Marie Collins, an Irish survivor of child sexual abuse and a former member of the Pontifical Commission for Protection of Minors, is voicing her disappointment after the Vatican this week published revisions of its penal codes.

Pope Francis signed the Apostolic Constitution entitled “Pascite Gregem Dei” (”Tend the Flock of God”) on May 23 which introduces changes to canon law that come into effect this December 8.

The revisions, the first since Pope John Paul II approved changes in 1983, only make changes to Book VI, the penal law section of the Church's canon law.

Speaking with Pat Kenny on Newstalk FM in Ireland on Wednesday, Collins said: "If you take the headlines out of it, as we've seen in many newspaper articles, it looks very good, it looks as if the Church is moving on.

"But if you read it in detail, it's not."

Collins takes issue with the language used through the 21-page document which dictates the punishments a perpetrator 'can' face, as opposed to 'will' or 'must' face for their offenses.

Collins said: "No word of it 'will' be applied or it 'must' be applied."

“The one that really sticks with me, as far as abusing a child is concerned, it says that a priest ‘can’ be removed from office, he ‘can’ be laicized, ‘where the case calls for it.’

“Now that wording, to me, means that it will be left to a judgment call to the individual bishops how they actually punish a priest, which means you don’t have any consistency or standard across the Church.”

Marie Collins, pictured here in 2001. (

Marie Collins, pictured here in 2001. (

Diminished punishments

In particular, Collins and Kenny discussed Canon 1324 which says that the perpetrator’s “punishment must be diminished, or a penance substituted in its place” if the offense was committed by "one who was lacking the use of reason because of culpable drunkenness,” “one who acted in the heat of passion,” “a minor who has completed the sixteenth year of age,” or “one who acted against another person who was gravely and unjustly provocative.”

Collins said: “Who judges all of this? Provocative?

"It shows the mindset still where, in the case of against an adult female, ‘well she could have been a temptation because she was so provocative.’ And they also think that way about children.

“Nothing in the wording there shows any change of attitude.”

Collins added: “It’s all emphasizing how you can reduce the penalty.”

"It's all these caveats," Collins says, "they litter this document.

Child abuse as adultery

Collins said that one part which really angered her is the portion that says: “If a priest commits an offense against the sixth commandment of the Decalogue with a minor - now, the sixth commandment is 'thou shalt not commit adultery - what does committing adultery have to do with child abuse?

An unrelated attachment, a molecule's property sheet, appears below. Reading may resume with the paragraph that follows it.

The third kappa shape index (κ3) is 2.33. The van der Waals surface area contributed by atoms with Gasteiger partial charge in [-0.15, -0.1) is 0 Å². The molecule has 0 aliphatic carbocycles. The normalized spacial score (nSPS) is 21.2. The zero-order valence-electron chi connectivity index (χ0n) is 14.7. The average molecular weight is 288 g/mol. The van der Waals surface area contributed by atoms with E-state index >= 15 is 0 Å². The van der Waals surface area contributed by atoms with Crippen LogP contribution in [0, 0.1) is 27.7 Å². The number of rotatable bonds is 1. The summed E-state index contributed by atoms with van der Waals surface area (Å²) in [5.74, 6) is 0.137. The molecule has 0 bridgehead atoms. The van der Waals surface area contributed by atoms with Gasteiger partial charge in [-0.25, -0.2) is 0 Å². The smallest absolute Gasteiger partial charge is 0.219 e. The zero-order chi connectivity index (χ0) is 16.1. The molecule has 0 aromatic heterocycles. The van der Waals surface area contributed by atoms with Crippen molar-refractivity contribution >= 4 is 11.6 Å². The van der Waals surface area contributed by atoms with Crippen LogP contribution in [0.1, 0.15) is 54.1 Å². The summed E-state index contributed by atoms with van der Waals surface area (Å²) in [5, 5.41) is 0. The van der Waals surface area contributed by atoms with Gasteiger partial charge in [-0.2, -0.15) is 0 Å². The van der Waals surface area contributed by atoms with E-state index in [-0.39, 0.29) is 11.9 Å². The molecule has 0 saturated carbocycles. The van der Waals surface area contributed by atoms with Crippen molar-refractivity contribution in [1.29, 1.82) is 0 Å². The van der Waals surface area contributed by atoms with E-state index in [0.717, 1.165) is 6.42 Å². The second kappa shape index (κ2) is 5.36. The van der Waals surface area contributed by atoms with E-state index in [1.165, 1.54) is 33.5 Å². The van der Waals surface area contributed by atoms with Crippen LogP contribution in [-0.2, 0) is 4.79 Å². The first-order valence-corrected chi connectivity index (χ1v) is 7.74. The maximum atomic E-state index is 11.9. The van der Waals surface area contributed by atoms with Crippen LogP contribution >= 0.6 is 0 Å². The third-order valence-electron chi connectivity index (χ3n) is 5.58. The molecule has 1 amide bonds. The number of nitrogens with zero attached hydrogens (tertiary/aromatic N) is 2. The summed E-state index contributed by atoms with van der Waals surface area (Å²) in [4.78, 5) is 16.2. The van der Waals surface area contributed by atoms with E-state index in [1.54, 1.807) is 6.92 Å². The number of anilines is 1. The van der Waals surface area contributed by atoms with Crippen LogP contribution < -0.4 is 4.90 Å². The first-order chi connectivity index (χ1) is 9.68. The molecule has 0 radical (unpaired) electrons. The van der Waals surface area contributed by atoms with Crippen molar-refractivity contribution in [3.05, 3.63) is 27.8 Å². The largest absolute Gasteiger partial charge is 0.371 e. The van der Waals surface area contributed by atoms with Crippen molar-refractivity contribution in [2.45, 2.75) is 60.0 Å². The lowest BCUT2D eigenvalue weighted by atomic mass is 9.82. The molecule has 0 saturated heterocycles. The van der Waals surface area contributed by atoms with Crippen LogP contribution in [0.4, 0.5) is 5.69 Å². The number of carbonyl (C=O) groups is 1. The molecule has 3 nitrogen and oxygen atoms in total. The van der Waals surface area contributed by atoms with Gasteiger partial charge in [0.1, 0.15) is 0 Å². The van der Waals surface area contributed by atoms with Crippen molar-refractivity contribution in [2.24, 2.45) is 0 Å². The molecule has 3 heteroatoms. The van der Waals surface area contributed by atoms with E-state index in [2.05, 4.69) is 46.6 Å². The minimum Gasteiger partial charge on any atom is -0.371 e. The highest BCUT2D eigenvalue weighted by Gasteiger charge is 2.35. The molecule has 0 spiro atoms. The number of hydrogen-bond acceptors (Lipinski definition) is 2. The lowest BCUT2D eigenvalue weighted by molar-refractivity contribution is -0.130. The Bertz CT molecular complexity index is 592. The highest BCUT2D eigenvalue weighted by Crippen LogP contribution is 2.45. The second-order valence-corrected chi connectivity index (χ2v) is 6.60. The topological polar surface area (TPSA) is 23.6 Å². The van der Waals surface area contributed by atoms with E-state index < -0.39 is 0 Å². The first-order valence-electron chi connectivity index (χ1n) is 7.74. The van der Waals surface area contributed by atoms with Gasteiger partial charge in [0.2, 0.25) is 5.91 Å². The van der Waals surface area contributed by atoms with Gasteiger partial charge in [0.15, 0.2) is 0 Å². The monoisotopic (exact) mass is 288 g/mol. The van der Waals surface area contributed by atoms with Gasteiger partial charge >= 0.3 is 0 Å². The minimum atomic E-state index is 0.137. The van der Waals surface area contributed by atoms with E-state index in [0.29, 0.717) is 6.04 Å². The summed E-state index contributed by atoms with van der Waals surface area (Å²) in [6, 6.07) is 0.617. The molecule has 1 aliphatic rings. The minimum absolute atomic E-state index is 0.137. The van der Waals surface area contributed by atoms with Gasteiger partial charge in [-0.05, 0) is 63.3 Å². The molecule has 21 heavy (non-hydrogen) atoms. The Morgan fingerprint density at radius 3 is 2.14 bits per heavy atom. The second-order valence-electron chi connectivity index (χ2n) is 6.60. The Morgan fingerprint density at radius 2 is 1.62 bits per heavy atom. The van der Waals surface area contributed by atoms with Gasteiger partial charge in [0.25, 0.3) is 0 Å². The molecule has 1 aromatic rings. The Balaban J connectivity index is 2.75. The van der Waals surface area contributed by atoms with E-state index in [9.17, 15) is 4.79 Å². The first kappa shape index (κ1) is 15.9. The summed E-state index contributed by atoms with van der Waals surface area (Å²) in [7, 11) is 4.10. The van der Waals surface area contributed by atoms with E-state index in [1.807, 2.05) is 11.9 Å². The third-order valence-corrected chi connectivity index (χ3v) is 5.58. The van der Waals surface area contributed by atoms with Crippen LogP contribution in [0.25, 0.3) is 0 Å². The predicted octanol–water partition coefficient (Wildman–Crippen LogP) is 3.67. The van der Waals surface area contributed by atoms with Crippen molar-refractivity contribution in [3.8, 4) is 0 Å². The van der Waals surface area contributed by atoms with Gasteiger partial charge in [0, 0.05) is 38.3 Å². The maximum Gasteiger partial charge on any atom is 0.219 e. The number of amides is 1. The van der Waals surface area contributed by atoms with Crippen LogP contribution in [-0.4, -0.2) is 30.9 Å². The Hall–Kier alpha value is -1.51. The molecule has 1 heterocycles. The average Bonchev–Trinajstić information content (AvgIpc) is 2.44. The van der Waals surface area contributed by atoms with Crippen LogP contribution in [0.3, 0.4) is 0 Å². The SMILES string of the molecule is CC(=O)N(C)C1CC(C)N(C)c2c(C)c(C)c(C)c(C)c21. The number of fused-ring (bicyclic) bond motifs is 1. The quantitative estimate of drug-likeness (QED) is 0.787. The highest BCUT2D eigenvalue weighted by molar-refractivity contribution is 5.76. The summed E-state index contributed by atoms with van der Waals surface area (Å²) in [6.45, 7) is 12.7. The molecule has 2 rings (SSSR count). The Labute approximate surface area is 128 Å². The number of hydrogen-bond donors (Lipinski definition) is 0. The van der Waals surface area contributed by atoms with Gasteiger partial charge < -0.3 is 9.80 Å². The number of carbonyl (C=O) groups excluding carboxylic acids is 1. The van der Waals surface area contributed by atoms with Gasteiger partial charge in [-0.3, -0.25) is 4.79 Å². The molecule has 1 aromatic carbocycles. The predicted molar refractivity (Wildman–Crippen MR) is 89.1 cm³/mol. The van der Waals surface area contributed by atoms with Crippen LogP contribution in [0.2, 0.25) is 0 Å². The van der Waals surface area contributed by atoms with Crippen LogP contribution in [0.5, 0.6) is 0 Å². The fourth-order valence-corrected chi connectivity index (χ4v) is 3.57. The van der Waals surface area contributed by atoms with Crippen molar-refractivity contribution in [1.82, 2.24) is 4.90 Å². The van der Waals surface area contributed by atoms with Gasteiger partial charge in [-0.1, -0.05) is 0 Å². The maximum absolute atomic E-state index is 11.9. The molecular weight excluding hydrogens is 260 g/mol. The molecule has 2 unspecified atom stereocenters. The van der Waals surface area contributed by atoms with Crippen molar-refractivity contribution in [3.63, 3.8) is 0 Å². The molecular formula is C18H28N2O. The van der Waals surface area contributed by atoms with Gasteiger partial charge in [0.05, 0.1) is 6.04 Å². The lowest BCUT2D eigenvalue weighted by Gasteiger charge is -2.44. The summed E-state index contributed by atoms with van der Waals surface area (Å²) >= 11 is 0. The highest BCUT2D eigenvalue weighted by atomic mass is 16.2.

“And by saying ‘with a minor,’ it is suggesting that the minor is a willing participant or somehow giving consent.

“To commit an offense, to commit adultery, under the heading of adultery, with a minor, that’s just inappropriate and absolutely has no place here.”

She added: "To consider abuse against a child as being an offense against the sixth commandment ... is offensive to any child who has been abused, any person who has been abused as a minor, and yet it's still in there.

"It makes me very angry," she said, later adding: “As a survivor of abuse as a child, it bothers me that I’m still being lumped in under the ‘thou shall not commit adultery.’ "

Zero tolerance and mandatory reporting

“The point is, the survivors over decades now, have been looking for zero tolerance and that is, that any priest who abuses a child no longer remains a priest," Collins said.

"There was a summit a couple of years ago in Rome of all the bishops from around the world and zero tolerance was promised and it has not shown up in this. 

“There is no promise that someone will be removed as a priest if they abuse children."

Collins acknowledged: “In my view, there are some things in it that are good - obviously extending the abuse to grooming and pornographic images, etc - but nothing as far as the penalties are concerned. They are still not mandatory, they are still up to an individual if they should decide whether they should impose them or not.

“In some cases, it even says that penalties don’t have to be made public,” Collins said, adding, “it’s a very disappointing document, no zero tolerance, no mandatory reporting.”

Very disappointing

“I’m a Christian and a Catholic and I’m very happy to see someone be remorseful for their offense, but it doesn’t mean they don’t deserve to be punished for it. Yet, that is still here.

“It seems they haven’t learned anything. They’ve learned enough to be able to add more senses and expand what is covered, but as far as penalties are concerned, they have pulled back from the brink of making the changes that were so necessary. It’s very disappointing."